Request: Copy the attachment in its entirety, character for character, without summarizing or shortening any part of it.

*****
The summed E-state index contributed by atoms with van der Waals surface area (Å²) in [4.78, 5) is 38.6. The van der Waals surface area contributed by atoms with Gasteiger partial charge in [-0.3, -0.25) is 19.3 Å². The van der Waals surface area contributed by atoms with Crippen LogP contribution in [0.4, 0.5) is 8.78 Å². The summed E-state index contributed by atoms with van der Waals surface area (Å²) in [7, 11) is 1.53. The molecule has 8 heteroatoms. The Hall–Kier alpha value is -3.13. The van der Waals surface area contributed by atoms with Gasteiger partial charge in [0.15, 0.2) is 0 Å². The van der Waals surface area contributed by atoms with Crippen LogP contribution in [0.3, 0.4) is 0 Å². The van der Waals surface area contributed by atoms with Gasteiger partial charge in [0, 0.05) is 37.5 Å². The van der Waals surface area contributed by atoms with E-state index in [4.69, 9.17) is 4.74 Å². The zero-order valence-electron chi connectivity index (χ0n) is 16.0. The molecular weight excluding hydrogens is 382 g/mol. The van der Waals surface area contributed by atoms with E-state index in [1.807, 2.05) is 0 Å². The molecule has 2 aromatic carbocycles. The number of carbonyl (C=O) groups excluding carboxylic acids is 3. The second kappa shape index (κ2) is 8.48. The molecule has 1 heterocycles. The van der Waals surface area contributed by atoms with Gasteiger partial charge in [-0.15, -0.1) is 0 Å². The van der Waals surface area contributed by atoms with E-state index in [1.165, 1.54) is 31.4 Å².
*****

The summed E-state index contributed by atoms with van der Waals surface area (Å²) in [4.78, 5) is 38.6. The van der Waals surface area contributed by atoms with Gasteiger partial charge in [-0.3, -0.25) is 19.3 Å². The van der Waals surface area contributed by atoms with Crippen LogP contribution in [0.4, 0.5) is 8.78 Å². The summed E-state index contributed by atoms with van der Waals surface area (Å²) in [7, 11) is 1.53. The molecule has 8 heteroatoms. The Hall–Kier alpha value is -3.13. The van der Waals surface area contributed by atoms with Gasteiger partial charge in [0.15, 0.2) is 0 Å². The van der Waals surface area contributed by atoms with Crippen LogP contribution in [0.3, 0.4) is 0 Å². The van der Waals surface area contributed by atoms with Gasteiger partial charge in [0, 0.05) is 37.5 Å². The van der Waals surface area contributed by atoms with E-state index in [4.69, 9.17) is 4.74 Å². The zero-order valence-electron chi connectivity index (χ0n) is 16.0. The molecular weight excluding hydrogens is 382 g/mol. The van der Waals surface area contributed by atoms with E-state index in [1.807, 2.05) is 0 Å². The molecule has 2 aromatic carbocycles. The number of carbonyl (C=O) groups excluding carboxylic acids is 3. The second kappa shape index (κ2) is 8.48. The molecule has 1 heterocycles. The van der Waals surface area contributed by atoms with Gasteiger partial charge in [-0.15, -0.1) is 0 Å². The van der Waals surface area contributed by atoms with E-state index in [1.165, 1.54) is 31.4 Å².